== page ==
The New York City subway system is the largest rapid transit system in the world by number of stations, with 468 stations in operation. The New York City Subway is also one of the world’s oldest public transit systems. Overall, the system contains 232 miles (373 km) of routes, translating into 656 miles (1,056 km) of revenue track, and a total of 842 miles (1,355 km) including non-revenue trackage. In 2013, the subway delivered over 1.71 billion rides,averaging approximately 5.5 million rides on weekdays, about 3.2 million rides on Saturdays, and about 2.6 million rides on Sundays. Sounds impressive, but New York City subway will impress you not only with it’s size but with a very large and diverse “collection” of art. Whether you’re a native New Yorker, a tourist or somewhere in between, you’ve likely noticed the assortment of artwork adorning the inside of many of the city’s train stations.
Let us tell you about some of them, within few blocks from The Cosmopolitan TriBeCa.The closest to the hotel subway station is Chambers St., it is located on the same block, right in front of The Cosmopolitan Hotel. Chambers St. subway station was opened on July 1, 1918, almost 97 years ago, and it has a group of art works “Oculus”. Oculus or Eye (1998) is the title of the artwork installed all over the Chambers Street/World Trade Center subway station complex. The centerpiece of the work is an elliptical glass and stone mosaic floor, with a magnificent micro mosaic eye at the center of an ultramarine vortex with the image of the City of New York woven into the picture. Created by Kristin Jones and Andrew Ginzel, Oculus consists of 300 different mosaic eyes, all based upon actual human eyes taken from photographs. The project presents the eyes of three hundred individual New Yorkers translated from a photographic study conducted by Jones and Ginzel into stone mosaic by the classically trained Rinaldo Piras.
Another Art work on Chambers St. Station is a mystery mosaic .The mosaics are so dark and grimy, you can barely see them from the platform. But both the downtown and uptown tracks at the West Side Chambers Street station are lined with these images of the first building of Kings College (later Columbia University), founded in 1754 the school held classes around the corner from Chambers Street on Park Place.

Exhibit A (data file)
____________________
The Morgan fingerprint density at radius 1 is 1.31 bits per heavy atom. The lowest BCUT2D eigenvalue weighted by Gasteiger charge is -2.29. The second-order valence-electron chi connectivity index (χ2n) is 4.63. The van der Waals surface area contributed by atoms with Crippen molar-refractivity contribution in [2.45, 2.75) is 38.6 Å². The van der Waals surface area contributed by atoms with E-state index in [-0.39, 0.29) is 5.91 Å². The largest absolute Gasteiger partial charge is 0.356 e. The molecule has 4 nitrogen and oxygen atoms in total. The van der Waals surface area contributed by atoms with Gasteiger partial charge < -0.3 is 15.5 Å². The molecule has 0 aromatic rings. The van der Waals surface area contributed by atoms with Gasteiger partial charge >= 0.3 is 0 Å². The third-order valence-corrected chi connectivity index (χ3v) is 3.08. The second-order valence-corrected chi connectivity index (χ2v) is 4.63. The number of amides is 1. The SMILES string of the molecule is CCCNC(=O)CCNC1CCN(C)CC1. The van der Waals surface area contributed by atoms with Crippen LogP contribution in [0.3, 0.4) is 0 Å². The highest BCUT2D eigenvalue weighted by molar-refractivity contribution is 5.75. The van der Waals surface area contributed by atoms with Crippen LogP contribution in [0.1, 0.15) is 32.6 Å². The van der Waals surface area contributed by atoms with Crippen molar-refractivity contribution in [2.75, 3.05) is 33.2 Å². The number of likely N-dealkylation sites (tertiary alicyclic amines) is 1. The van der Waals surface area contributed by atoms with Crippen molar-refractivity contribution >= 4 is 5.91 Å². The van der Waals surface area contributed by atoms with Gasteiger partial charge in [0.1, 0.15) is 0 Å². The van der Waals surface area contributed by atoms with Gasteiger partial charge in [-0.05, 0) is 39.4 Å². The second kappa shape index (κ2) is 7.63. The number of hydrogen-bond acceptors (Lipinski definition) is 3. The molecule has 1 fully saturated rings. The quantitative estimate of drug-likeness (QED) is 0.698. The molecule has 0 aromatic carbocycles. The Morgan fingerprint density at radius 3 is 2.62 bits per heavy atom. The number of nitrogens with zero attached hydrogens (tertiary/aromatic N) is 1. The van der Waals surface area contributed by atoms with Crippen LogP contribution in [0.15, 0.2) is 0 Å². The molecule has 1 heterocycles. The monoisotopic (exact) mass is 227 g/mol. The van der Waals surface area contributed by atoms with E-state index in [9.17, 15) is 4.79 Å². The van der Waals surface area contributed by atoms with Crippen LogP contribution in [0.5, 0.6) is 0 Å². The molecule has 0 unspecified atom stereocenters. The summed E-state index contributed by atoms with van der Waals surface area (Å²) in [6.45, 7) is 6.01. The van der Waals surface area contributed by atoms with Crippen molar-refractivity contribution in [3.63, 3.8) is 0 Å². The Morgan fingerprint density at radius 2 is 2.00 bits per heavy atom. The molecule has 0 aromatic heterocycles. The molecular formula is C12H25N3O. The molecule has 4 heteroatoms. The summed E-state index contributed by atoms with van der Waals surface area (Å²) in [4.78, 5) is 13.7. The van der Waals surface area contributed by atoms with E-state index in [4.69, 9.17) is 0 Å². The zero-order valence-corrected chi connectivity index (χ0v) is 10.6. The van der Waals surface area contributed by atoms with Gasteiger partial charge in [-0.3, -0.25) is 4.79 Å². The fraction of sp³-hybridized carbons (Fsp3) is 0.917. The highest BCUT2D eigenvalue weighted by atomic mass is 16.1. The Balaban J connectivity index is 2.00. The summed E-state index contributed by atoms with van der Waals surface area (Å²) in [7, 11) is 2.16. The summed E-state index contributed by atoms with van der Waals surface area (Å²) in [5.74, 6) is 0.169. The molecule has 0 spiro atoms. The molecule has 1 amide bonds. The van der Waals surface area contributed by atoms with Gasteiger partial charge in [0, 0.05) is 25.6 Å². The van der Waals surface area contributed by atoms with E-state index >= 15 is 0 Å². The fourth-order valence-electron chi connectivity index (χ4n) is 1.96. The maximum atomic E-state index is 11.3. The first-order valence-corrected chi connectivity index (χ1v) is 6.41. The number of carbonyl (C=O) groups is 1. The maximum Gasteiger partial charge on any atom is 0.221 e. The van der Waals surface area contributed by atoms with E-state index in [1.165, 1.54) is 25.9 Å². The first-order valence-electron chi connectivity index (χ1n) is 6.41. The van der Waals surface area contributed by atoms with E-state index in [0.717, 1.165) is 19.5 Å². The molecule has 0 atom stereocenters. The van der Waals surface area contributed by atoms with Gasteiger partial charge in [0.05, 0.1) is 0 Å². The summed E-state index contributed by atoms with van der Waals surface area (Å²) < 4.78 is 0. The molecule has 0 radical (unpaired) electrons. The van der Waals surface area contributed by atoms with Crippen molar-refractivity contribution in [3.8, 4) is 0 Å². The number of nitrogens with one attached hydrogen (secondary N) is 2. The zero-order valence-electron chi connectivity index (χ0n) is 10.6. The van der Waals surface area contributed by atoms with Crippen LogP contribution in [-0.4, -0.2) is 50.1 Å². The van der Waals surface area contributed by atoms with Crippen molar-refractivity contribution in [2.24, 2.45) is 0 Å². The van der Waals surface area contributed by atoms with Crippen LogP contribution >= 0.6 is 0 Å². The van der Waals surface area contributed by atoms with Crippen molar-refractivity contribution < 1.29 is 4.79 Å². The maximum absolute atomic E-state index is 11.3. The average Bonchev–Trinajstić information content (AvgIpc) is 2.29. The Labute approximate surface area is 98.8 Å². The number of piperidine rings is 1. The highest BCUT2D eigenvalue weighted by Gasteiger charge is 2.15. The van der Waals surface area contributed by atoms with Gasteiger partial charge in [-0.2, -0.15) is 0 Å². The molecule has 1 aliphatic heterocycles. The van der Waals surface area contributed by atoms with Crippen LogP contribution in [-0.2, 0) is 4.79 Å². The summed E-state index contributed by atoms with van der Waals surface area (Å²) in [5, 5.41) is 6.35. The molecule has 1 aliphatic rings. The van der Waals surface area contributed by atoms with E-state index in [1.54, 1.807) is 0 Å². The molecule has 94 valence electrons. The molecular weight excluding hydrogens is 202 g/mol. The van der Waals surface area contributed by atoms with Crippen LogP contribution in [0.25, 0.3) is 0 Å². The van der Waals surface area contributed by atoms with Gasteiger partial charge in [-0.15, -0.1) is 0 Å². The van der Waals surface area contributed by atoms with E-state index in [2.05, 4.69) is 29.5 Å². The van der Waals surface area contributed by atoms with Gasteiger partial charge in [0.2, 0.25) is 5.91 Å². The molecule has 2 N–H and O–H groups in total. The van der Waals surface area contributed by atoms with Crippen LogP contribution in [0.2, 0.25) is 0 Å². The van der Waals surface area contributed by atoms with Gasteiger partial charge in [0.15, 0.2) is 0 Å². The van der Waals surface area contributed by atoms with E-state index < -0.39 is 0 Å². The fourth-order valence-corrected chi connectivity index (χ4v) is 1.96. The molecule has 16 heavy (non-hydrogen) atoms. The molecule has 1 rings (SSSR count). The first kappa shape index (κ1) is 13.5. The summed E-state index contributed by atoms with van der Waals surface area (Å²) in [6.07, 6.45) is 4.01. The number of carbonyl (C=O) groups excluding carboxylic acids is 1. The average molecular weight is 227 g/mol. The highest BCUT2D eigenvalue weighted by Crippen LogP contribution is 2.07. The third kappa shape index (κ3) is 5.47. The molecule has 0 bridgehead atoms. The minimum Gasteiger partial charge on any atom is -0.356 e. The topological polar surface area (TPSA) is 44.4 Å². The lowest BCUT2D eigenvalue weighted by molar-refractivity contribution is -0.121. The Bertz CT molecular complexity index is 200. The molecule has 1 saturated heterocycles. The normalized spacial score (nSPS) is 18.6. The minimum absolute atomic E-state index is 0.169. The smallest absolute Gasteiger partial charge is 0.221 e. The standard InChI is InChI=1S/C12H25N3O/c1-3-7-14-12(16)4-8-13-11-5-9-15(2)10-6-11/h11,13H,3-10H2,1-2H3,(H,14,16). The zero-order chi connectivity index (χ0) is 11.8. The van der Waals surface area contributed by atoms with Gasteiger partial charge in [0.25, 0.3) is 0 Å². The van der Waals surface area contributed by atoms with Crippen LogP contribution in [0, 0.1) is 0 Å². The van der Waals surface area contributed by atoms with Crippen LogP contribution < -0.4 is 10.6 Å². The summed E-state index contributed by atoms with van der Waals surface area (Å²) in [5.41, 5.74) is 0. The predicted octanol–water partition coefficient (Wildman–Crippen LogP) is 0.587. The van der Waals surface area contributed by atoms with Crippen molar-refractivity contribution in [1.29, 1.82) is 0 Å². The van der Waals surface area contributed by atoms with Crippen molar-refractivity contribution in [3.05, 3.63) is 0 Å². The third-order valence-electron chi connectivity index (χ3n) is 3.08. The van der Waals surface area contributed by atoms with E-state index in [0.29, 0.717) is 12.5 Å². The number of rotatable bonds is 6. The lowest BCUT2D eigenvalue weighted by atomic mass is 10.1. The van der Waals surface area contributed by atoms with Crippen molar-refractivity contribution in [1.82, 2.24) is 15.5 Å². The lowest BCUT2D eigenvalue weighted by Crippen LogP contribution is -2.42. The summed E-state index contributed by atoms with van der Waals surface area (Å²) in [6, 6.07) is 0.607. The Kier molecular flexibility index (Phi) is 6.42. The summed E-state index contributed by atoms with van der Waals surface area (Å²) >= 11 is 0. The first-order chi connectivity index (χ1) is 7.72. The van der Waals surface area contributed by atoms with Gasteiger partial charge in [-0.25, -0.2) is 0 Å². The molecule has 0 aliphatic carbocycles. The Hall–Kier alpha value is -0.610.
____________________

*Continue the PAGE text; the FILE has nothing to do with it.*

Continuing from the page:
Another noticeable art can be found on the walls of Fulton St. station, which was opened on July 1, 1948 and it’s the twelfth busiest station in the system, as of 2013, with 18,721,694 passengers. New York City has perhaps the greatest collection of marine art and maritime artifacts of any city in the world, with the possible exception of London. Eclectic collections available to the public can be viewed in museums throughout the city such as the Noble Collection in Staten Island, the Brooklyn Museum, Museum of the City of New York, U.S.S. Intrepid, South Street Seaport and Metropolitan Museum of Art. Less well known, however, are some of the maritime memorials and art in public places that are ironically passed by thousands of people per day, but with little notice. Some examples are the Titanic Memorial at Fulton and Pearl Streets, the Merchant Marine Memorial in Battery Park, and General Slocum Memorial in Tompkins Square Park. Another important set of artifacts, origin unknown to most who view them, are six incomparable tile murals located in the subway station at Broadway and Fulton Street, commemorating the history of New York Harbor. These six works of art, known as the Marine Grill Murals, 1913, were created in 1912 by an American Artist named Frederick Dana Marsh (1872-1961) for the installation in the new McAlpin Hotel opening in 1913 at Broadway and 34th Street. When built, the McAlpin was one of the largest hotels in New York and instantly became a fashionable meeting place for visitors and shoppers around Herald Square. The hotel featured an elaborate basement restaurant that, when new, was named the Rathskeller but soon became more commonly known as the Marine Grill because of the twenty spectacular maritime murals, designed by Fred Marsh that graced its walls. In addition to the murals, the Marine Grill space was itself a profusion of arched tiled ceiling grottos separated within a forest of curved pillars all covered with tiles in various shades of terra cotta, brown, gold, red and green. It was indeed an architectural masterpiece with the murals as focal points. The McAlpin Hotel went through four name changes over the years until finally, in 1989, when way past its glory days, it was converted to co-op apartments and the Marine Grill was demolished. Six of the tile murals were thankfully preserved. In a joint effort by the New York Landmarks Conservancy, Municipal Art Society, the New York Landmark Preservation Commission, the Metropolitan Transportation Authority, and an obscure group called the Friends of Terra Cotta, the shards of the Marsh murals were rescued from demolition and painstakingly reassembled much like giant jig saw puzzles by a group of art students. As part of the MTA’s Arts-For-Transit program, the restored murals were reinstalled in the mezzanine level of the Fulton/Broadway subway station during 2000. In 2010 they were relocated to the William Street entrance to the station where they remain on display passed by thousands of people a day who know little of their origin.